U.S. Renewable Energy Will Surge Past Coal and Nuclear by Year’s End

U.S. Renewable Energy Will Surge Past Coal and Nuclear by Year’s End

Renewables will generate more power in the United States than coal this year. The question is whether they will be able to grow fast enough in order to meet the country’s climate goals.

Trade disputes and supply chain constraints have slowed wind- and solar installations, raising doubts about the United States’ ability meet the Inflation Reduction Act’s emission reductions. The Biden administration is banking on the landmark climate law cutting emissions by 40 percent below 2005 levels by 2030.

Many analysts think the United States will ultimately shake off the slowdown thanks to the Inflation Reduction Act’s $369 billion in clean energy investments. It may take some time for the law to have an impact. Before developers can start spending money on new facilities, tax guidance must be completed. Companies now face headwinds from higher interest rates and the looming danger of a recession.

The Inflation Reduction Act’s emission reductions hinge on the country’s ability to at least double the rate of renewable installations over the record levels observed in 2020 and 2021, said John Larsen, a partner at the Rhodium Group.

” Every year we don’t have capacity additions above the record is lost ground,” said he. It will be much more difficult to make up the difference over time. We won’t achieve the results we expected because we didn’t make the transition .”


For now, U.S. renewable production is increasing. Wind and solar output are up 18 percent through Nov. 20 compared to the same time last year and have grown 58 percent compared to 2019, according to the U.S. Energy Information Administration. The government energy tracker predicts that wind, solar and hydro will generate 22 percent of U.S. electricity by the end of this year. That is more than coal at 20 percent and nuclear at 19 percent.

Renewable output also exceeded coal in 2020, though that year saw a decrease in energy generation across the board due to the economic lockdowns associated with the Covid-19 pandemic.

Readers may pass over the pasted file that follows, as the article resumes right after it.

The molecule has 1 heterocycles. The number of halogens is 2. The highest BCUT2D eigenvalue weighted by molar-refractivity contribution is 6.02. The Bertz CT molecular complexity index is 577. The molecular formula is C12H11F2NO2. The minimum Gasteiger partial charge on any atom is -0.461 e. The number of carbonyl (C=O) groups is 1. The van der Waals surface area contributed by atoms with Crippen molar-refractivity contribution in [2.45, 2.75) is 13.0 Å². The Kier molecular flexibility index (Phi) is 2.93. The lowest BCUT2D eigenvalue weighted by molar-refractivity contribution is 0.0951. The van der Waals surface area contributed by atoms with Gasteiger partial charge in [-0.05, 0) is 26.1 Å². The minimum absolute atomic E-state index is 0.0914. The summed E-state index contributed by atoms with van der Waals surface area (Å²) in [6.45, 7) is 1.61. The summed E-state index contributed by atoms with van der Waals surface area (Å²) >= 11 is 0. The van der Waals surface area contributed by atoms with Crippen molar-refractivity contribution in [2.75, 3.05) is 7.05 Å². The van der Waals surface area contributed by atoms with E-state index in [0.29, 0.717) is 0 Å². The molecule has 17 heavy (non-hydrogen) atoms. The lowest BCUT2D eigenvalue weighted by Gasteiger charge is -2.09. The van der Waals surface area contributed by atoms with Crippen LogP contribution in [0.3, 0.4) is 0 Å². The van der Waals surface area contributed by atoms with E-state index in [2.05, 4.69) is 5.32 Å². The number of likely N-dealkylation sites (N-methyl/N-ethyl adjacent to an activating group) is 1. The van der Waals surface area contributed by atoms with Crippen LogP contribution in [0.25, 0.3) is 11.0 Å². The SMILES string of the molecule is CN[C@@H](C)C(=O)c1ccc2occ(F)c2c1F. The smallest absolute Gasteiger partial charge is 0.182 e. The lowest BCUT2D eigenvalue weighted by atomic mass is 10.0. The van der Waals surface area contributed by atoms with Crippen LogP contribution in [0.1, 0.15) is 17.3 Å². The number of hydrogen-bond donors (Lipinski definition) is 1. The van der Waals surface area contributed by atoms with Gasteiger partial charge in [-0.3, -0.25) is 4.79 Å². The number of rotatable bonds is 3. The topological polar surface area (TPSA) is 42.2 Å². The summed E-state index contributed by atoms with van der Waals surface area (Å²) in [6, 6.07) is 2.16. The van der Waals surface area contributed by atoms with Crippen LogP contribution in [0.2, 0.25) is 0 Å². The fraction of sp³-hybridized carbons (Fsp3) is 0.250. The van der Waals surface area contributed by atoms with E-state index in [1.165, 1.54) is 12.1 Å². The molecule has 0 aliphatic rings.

Solar and wind growth must continue at a rapid pace to meet the United States’ climate goals. Researchers at Princeton University estimate the country needs to install about 50 gigawatts of wind and solar annually between 2022 and 2024, or roughly double the 25 GW that the United States installed annually in 2020 and 2021.

Through the first nine months of this year, the United States installed 11 GW of wind and solar (Climatewire, Nov. 3).

Steve Cicala is an economist at Tufts University, who studies energy markets and was optimistic that the Inflation Reduction Act would eventually spark a new generation of renewable boom. The law provides economic certainty for developers by providing incentives over 10 years. This is a significant improvement on the past, when renewable subsidies were extended by Congress every two years.

He said that there are limits to the law’s impact. To facilitate this growth, transmission lines must be constructed. Grid operators are faced with a backlog of projects that need to be connected to the power grid. The Lawrence Berkeley National Laboratory estimates that some 930 GW of wind, solar and battery projects are waiting to connect to the grid. By comparison, the total capacity of the U.S. power system today is about 1,150 GW.

” The important thing is that it continues to grow, and we get more output from renewables and capacity installed,” Cicala stated. “It will result in less generation from fossil resources .”


EIA thinks gas will fall from 38 percent of U.S. power generation this year to 36 percent next year, while coal will decline from 20 percent to 19 percent. The decline is due to a mix of a weaker economy, a cooler summer and growing renewables, which are projected to increase to 24 percent of U.S. power generation in 2023.

But supply chain concerns have also prompted utilities delay coal retirements while they wait for new solar or wind farms to be constructed. IHS Markit estimates that 13 GW of planned coal retirements have been delayed, most by a couple of years. EIA projects more than 8 GW of coal retirements for 2023.

The question for climate is how many coal plants actually run. Larsen stated that if they are used sparingly in order to meet electricity demand surges, their emissions impact on the climate will be minimal.

“But clearly, if the coal plants run more than that, it is obviously bad for climate, because coal is still a dominant source of greenhouse gasses in the power sector,” he stated.

Reprinted from E&E News with permission from POLITICO, LLC. Copyright 2022. E&E News delivers vital news to professionals in the energy and environment industries.

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